The C Note is fitted with a 13Mp Samsung S5K3L8 rear camera with phase-detect autofocus and a dual-LED flash at the back, and a 5Mp selfie camera at the front. Also see: Best phone cameras 2017
At first glance the camera app is rather basic, with just Normal, HDR and Panorama modes and no real-time filters to speak of, but there’s also a Professional Camera mode which UMIDIGI claims can help you to take DSLR-quality images.
This gives you loads of control over your images, with sliders for everything from saturation and brightness to ISO and white balance.
To be honest, the quality of the camera isn’t that good, but for the money it isn’t bad. Even in Auto mode we saw natural colours and a reasonable amount of detail, though blurred edges are visible.
With HDR mode switched on things look much better, but there is a lot of image sharpening in evidence.
You can check out a couple of our test images with Auto and HDR settings below. (Click to view full-size.)
The main camera is capable of video recording at 1080p but by default is set at 720p. You can turn on electronic image stabilization in the Video settings (or rather Vedio settings).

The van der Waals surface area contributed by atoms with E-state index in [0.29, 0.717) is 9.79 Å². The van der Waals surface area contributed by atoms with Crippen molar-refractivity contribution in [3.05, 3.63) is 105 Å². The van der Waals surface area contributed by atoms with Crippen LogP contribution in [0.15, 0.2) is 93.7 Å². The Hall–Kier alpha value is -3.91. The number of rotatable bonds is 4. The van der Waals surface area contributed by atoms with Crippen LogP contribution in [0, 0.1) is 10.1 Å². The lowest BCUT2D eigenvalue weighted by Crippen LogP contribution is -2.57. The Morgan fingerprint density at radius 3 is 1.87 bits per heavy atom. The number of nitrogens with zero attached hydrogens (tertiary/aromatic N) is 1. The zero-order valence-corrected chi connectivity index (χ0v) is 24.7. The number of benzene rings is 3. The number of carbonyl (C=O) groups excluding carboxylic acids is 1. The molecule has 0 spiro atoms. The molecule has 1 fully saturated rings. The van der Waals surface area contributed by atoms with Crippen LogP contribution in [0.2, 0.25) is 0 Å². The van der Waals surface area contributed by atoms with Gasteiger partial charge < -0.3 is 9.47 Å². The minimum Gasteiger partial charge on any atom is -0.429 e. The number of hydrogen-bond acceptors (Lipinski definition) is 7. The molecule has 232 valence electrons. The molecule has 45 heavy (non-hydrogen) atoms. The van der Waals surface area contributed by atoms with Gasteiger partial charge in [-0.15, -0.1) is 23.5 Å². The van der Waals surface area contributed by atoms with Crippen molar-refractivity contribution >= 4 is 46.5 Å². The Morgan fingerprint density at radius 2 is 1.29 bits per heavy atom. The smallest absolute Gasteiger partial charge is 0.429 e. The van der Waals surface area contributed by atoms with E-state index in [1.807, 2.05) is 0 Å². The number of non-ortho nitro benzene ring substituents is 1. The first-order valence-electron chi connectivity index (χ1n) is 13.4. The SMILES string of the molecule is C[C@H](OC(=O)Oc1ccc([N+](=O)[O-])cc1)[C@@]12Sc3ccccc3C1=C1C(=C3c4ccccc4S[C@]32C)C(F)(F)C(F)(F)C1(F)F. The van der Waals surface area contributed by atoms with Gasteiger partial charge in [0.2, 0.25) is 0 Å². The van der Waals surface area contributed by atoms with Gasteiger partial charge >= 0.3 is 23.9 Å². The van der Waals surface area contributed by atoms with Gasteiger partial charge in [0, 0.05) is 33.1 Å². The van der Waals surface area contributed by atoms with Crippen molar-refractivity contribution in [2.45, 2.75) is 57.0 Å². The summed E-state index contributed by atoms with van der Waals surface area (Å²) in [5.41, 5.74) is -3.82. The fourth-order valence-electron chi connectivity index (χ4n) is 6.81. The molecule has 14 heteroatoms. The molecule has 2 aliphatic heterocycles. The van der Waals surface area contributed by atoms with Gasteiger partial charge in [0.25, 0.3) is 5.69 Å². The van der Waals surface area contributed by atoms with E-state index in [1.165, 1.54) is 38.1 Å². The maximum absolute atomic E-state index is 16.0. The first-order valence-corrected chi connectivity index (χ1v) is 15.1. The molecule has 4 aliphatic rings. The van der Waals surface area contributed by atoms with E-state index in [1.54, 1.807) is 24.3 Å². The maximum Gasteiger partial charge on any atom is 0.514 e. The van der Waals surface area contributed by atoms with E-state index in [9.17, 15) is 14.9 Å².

The selfie camera isn’t up to much, with a very soft image. You can make use of a beauty mode, turn on anti-shake and control such things as white balance and scene mode. Also see: Best phones 2017
UMIDIGI C Note software
It’s refreshing to see a budget phone supplied with the latest version of Android (7.0 Nougat) out of the box. This is a vanilla version of the OS, with no deviations from standard Android – it should feel instantly familiar.
Nova Launcher is preinstalled, but there’s nothing else in the way of preinstalled bloatware.
You can double-click to wake the screen, change the colour of the notification LED for incoming calls, and rearrange the order of the touch buttons below the screen.
Read next: Best new phones coming in 2017
UMIDIGI C Note: Specs
- 5.5in full-HD (1920x1080) IGZO Sharp 2.5D display, Dragontrail glass protection
- Android 7.0 Nougat
- 1.5GHz MediaTek MT6373T quad-core Cortex-A53 64-bit processor
- ARM Mali-T720 MP2 GPU
- 3GB RAM
- 32GB storage (up to 256GB via microSD)
- 4G LTE on dual Nano-SIMs (dual-standby), supports all three UK bands
- 802.1a/b/g/n Wi-Fi
- Bluetooth 4.1
- 3.5mm headphone jack
- 13Mp Samsung S5K3L8 PDAF rear camera with dual-LED flash, Professional Camera mode
- 5Mp selfie camera
- front TouchID fingerprint scanner
- 3800mAh battery (two-day life)